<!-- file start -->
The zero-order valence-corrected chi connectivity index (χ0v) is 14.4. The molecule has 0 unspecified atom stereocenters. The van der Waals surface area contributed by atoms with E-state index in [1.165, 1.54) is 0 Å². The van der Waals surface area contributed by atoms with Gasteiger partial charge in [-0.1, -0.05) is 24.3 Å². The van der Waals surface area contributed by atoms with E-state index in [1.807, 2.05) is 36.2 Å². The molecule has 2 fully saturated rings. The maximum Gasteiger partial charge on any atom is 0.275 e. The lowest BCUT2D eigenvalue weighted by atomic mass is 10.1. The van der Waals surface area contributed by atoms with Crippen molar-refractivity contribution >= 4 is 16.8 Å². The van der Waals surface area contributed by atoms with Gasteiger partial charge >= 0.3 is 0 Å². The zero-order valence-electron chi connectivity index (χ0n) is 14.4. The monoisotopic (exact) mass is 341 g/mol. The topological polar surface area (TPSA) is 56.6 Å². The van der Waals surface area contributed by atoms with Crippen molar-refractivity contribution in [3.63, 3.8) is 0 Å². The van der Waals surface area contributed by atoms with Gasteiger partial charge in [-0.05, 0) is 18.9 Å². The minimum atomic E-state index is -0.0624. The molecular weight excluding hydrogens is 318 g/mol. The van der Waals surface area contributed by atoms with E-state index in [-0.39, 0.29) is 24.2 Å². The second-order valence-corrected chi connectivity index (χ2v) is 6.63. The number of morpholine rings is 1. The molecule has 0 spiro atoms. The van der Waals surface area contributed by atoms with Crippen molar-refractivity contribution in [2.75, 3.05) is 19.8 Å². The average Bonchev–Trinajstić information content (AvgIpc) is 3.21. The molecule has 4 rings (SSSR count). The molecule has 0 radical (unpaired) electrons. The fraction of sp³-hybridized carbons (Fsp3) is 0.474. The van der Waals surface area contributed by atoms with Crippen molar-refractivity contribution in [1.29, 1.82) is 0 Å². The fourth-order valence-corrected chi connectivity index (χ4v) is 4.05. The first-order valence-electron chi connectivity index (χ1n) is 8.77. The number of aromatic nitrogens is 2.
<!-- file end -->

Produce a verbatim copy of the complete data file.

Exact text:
The zero-order valence-corrected chi connectivity index (χ0v) is 14.4. The molecule has 0 unspecified atom stereocenters. The van der Waals surface area contributed by atoms with E-state index in [1.165, 1.54) is 0 Å². The van der Waals surface area contributed by atoms with Gasteiger partial charge in [-0.1, -0.05) is 24.3 Å². The van der Waals surface area contributed by atoms with E-state index in [1.807, 2.05) is 36.2 Å². The molecule has 2 fully saturated rings. The maximum Gasteiger partial charge on any atom is 0.275 e. The lowest BCUT2D eigenvalue weighted by atomic mass is 10.1. The van der Waals surface area contributed by atoms with Crippen molar-refractivity contribution >= 4 is 16.8 Å². The van der Waals surface area contributed by atoms with Gasteiger partial charge >= 0.3 is 0 Å². The zero-order valence-electron chi connectivity index (χ0n) is 14.4. The monoisotopic (exact) mass is 341 g/mol. The topological polar surface area (TPSA) is 56.6 Å². The van der Waals surface area contributed by atoms with Crippen molar-refractivity contribution in [3.63, 3.8) is 0 Å². The van der Waals surface area contributed by atoms with Gasteiger partial charge in [-0.05, 0) is 18.9 Å². The minimum atomic E-state index is -0.0624. The molecular weight excluding hydrogens is 318 g/mol. The van der Waals surface area contributed by atoms with E-state index in [-0.39, 0.29) is 24.2 Å². The second-order valence-corrected chi connectivity index (χ2v) is 6.63. The number of morpholine rings is 1. The molecule has 0 spiro atoms. The van der Waals surface area contributed by atoms with Crippen molar-refractivity contribution in [2.75, 3.05) is 19.8 Å². The average Bonchev–Trinajstić information content (AvgIpc) is 3.21. The molecule has 4 rings (SSSR count). The molecule has 0 radical (unpaired) electrons. The fraction of sp³-hybridized carbons (Fsp3) is 0.474. The van der Waals surface area contributed by atoms with Crippen molar-refractivity contribution in [1.29, 1.82) is 0 Å². The fourth-order valence-corrected chi connectivity index (χ4v) is 4.05. The first-order valence-electron chi connectivity index (χ1n) is 8.77. The number of aromatic nitrogens is 2.